The Female Brain Image

The Female Brain

By Alan Ng | February 9, 2018

I generally don’t research films before viewing them. I like coming in cold to limit as much bias as I can. My process is not perfect, and that’s OK. The Female Brain opens with a smart, attractive, female scientist lecturing a TED-talk audience about the physiological make-up the female brain. Her talk was Informative, educational, insightful and then it dawned on me that the scientist is comedian Whitney Cummings. Then she shows an image of Sofia Vergara and Deon Cole in bed. Nothing wrong with any of this though, I’m starting to think this film is a rom-com.

Based on the book of the same name by Louann Brizendine, The Female Brain centers on neuro-scientist Dr. Brizendine (Whitney Cummings). Her lecture is mostly academic exploring the neurological differences between men and women and connecting these differences with their respective behavior in romantic and familial relationships.

Brizendine goes into great detail how serotonin and dopamine cause men and women to act certain ways. There is a lot of men this and women that. While I found the information fascinating and the telestrator-type graphics effective, unless you already know these facts (which I didn’t), it was callback scientific details required later in the film. There were many moments I asked myself, “what does dopamine do, again?”

“…progressively screwed up her own neuro-chemistry with a steady stream of psych-drugs.”

In her lecture, she examines three couples she has been studying. Lisa (Sofia Vergara) and Steven (Deon Cole) are a couple who have lost the spark in their marriage. Well, not so much lost the spark but have become used to one another’s company. And, there’s a chemical explanation for this.

Zoe (Cecily Strong) and Greg (Blake Griffin) are a success-driven couple. Greg is a successful athlete sidelined by a knee injury. Zoe is a knowledgeable businesswoman, who is fearful that her potential success will become overshadowed by her husband’s success. Worse, that she won’t be taken seriously because of the man she married.

And then there’s Adam (James Marsden) and Lexi (Lucy Punch), whose relationship is on the rocks because Lexi is never satisfied with Adam’s appearance and the way he carries himself. Adam struggles between being himself versus being acceptable to Lexi.

Let’s not forget Dr. Brizendine herself. Her obsession with the brain and its chemical responses to relationships has soured herself to ever being in a relationship. She gets no help from her assistant Abby (Beanie Feldstein), who has progressively screwed up her own neuro-chemistry with a steady stream of psych-drugs. Brizendine’s view of romance and relationships is put to the test when she becomes chemically attracted to one of her subjects, Kevin (Toby Kebbell). Low and behold, Brizendine finds herself at odds with her internal chemical conflict over Kevin.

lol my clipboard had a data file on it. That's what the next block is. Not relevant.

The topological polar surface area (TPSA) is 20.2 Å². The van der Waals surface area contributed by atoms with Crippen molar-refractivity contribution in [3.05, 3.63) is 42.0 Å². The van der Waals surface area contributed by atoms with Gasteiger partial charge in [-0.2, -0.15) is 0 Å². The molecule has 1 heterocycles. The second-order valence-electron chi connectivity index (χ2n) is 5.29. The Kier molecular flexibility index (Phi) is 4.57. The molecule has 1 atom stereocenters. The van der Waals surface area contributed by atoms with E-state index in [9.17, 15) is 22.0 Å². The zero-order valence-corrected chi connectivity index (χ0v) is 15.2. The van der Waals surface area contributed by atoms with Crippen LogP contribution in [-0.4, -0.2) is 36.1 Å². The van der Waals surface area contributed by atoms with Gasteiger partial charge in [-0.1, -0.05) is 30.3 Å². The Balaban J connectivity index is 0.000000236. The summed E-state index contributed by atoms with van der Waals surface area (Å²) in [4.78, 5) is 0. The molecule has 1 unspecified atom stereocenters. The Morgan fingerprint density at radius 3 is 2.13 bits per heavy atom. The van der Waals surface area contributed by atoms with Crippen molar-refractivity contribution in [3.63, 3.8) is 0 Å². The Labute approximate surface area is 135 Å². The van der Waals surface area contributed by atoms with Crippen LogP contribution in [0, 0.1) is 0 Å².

“…what does dopamine do, again?”

The Female Brain is like a special two-hour episode of The Love Boat. Couples come on board the boat for a romantic journey; their love is tested to the breaking point; and ultimately get back together while learning a little something about themselves. I watched a lot of Love Boat, and the show’s attraction was the myriad of stars appearing each week. It’s a tried-and-true formula that worked for nine seasons, and for the most part, the formula works in The Female Brain. Written by Whitney Cummings and Neal Brennan, the duo produced a strong adaptation of the original book with slightly better sub-plots than the original Love Boat. Sadly, it doesn’t transcend the familiar romantic-comedy formula in any way.

I know I’m repeating this, The Female Brain is a good film worthy of a recommendation, but that’s all it is…a good film. As a director, Whitney Cummings produced a solid film for her first feature. The acting is high quality, and the storytelling is exceptional. It’s always interesting to see actors known for comedy take on dramatic roles, although these dramatic performances come off as restrained performances. Let’s boil it down to this: The Female Brain is good, not great.

The Female Brain (2018) Directed by Whitney Cummings. Written by Whitney Cummings and Neal Brennan. Starring Whitney Cummings, Toby Kebbell, Sofia Vergara, James Marsden, Beanie Feldstein, Cecily Strong, Deon Cole, and Lucy Punch.

3.5 out of 5 stars

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